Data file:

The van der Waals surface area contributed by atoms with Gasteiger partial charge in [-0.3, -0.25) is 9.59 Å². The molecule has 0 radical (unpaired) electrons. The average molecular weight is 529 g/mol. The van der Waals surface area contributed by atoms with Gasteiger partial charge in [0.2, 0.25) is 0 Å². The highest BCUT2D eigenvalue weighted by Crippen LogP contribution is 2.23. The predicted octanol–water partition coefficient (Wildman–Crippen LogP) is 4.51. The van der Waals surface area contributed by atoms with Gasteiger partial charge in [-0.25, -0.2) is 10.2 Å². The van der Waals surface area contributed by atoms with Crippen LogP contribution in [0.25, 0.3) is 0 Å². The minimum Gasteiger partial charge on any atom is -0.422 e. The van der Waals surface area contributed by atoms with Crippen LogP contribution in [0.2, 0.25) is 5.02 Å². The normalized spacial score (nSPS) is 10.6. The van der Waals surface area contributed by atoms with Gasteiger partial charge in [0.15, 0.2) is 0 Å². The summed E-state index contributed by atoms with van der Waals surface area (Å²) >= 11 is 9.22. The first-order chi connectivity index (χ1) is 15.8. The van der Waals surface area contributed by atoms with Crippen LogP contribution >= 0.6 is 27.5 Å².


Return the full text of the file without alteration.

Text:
The van der Waals surface area contributed by atoms with Gasteiger partial charge in [-0.3, -0.25) is 9.59 Å². The molecule has 0 radical (unpaired) electrons. The average molecular weight is 529 g/mol. The van der Waals surface area contributed by atoms with Gasteiger partial charge in [0.2, 0.25) is 0 Å². The highest BCUT2D eigenvalue weighted by Crippen LogP contribution is 2.23. The predicted octanol–water partition coefficient (Wildman–Crippen LogP) is 4.51. The van der Waals surface area contributed by atoms with Gasteiger partial charge in [-0.25, -0.2) is 10.2 Å². The van der Waals surface area contributed by atoms with Crippen LogP contribution in [0.25, 0.3) is 0 Å². The minimum Gasteiger partial charge on any atom is -0.422 e. The van der Waals surface area contributed by atoms with Crippen LogP contribution in [0.2, 0.25) is 5.02 Å². The normalized spacial score (nSPS) is 10.6. The van der Waals surface area contributed by atoms with Gasteiger partial charge in [0.15, 0.2) is 0 Å². The summed E-state index contributed by atoms with van der Waals surface area (Å²) >= 11 is 9.22. The first-order chi connectivity index (χ1) is 15.8. The van der Waals surface area contributed by atoms with Crippen LogP contribution >= 0.6 is 27.5 Å².